Lufkin first decided to write "To the Rescue" after doing research for two previous books on rescued dogs. "I got particularly interested in the idea that people will take the extra step and rescue them and then go on and train them and get them certified," says Lufkin. "Then the hard part starts where every week you go and visit somewhere.
One dog featured in the book, Linus, visits New York Presbyterian Hospital with his owners and aids in rehabilitation efforts. Linus himself only has three legs because he was hit by a car at a young age, so many people who suffer from diabilities take comfort in interacting with an animal that suffers from a disability as well. "A patient might walk him on a leash if they're practicing walking... They can throw a ball, they can brush him. Those kinds of things where they really try to coordinate physical therapy with the dog as incentive," says Lufkin.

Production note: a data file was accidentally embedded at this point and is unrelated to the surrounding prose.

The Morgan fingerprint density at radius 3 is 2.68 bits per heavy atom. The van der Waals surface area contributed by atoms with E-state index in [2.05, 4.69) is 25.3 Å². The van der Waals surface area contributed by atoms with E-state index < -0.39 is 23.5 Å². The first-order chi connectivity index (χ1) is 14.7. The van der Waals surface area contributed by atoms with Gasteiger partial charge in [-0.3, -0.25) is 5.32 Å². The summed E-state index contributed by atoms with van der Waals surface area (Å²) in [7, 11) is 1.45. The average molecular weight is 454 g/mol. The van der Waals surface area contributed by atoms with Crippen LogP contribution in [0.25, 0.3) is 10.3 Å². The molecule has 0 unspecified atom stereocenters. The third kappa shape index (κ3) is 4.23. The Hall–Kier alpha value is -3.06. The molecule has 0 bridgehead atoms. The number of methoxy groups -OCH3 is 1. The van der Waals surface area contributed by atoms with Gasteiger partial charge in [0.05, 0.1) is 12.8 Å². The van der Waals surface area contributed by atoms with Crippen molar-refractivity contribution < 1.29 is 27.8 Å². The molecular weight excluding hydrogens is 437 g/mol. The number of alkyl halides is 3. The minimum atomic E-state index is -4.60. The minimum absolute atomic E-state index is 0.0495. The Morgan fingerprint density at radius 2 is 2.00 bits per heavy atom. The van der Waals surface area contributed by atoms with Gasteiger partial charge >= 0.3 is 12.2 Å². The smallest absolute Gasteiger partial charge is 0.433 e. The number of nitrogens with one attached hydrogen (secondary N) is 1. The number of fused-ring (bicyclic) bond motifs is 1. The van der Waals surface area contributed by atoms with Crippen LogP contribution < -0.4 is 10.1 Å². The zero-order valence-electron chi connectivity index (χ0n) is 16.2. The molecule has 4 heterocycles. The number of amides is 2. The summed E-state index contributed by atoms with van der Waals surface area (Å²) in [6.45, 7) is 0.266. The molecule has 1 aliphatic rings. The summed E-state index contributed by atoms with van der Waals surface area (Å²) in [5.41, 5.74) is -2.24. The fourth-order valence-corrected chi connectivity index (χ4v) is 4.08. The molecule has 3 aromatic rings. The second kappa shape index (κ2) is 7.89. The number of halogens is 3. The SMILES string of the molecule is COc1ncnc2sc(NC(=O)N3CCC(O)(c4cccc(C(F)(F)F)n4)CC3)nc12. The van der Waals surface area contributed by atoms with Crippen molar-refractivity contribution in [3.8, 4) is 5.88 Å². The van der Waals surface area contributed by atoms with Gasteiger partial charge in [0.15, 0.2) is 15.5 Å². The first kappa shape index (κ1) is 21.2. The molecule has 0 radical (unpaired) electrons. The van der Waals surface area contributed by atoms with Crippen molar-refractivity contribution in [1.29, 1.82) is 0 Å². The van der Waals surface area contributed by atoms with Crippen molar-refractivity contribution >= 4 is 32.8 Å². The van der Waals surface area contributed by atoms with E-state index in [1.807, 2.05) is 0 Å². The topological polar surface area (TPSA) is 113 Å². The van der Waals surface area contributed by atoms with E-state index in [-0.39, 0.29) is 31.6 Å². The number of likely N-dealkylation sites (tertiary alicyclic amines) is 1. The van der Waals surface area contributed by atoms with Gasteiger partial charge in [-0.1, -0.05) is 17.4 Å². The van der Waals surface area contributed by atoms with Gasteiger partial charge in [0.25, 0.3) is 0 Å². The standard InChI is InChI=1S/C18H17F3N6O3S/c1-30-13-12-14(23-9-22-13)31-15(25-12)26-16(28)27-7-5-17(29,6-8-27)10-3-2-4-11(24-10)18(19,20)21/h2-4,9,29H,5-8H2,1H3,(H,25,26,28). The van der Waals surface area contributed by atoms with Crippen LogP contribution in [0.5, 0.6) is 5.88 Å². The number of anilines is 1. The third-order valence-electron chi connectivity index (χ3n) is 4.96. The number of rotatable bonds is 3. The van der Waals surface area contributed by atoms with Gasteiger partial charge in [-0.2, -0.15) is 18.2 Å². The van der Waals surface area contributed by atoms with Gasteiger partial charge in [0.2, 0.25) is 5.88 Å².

Working with animals helps patients mentally as well. One man came up to Linus and his owner on the street months after being released from the hospital and mentioned how much Linus had helped in his recovery. "I think there's something about animals and people," says Lufkin. "I think having a pet come in makes things seem a little more like home, a little more normal." Staff members love it when therapy dogs and cats visit too.
For more stories on other rescue animals who are now giving back to their community, click here to visit www.FoundDogs.com.
By Erin Petrun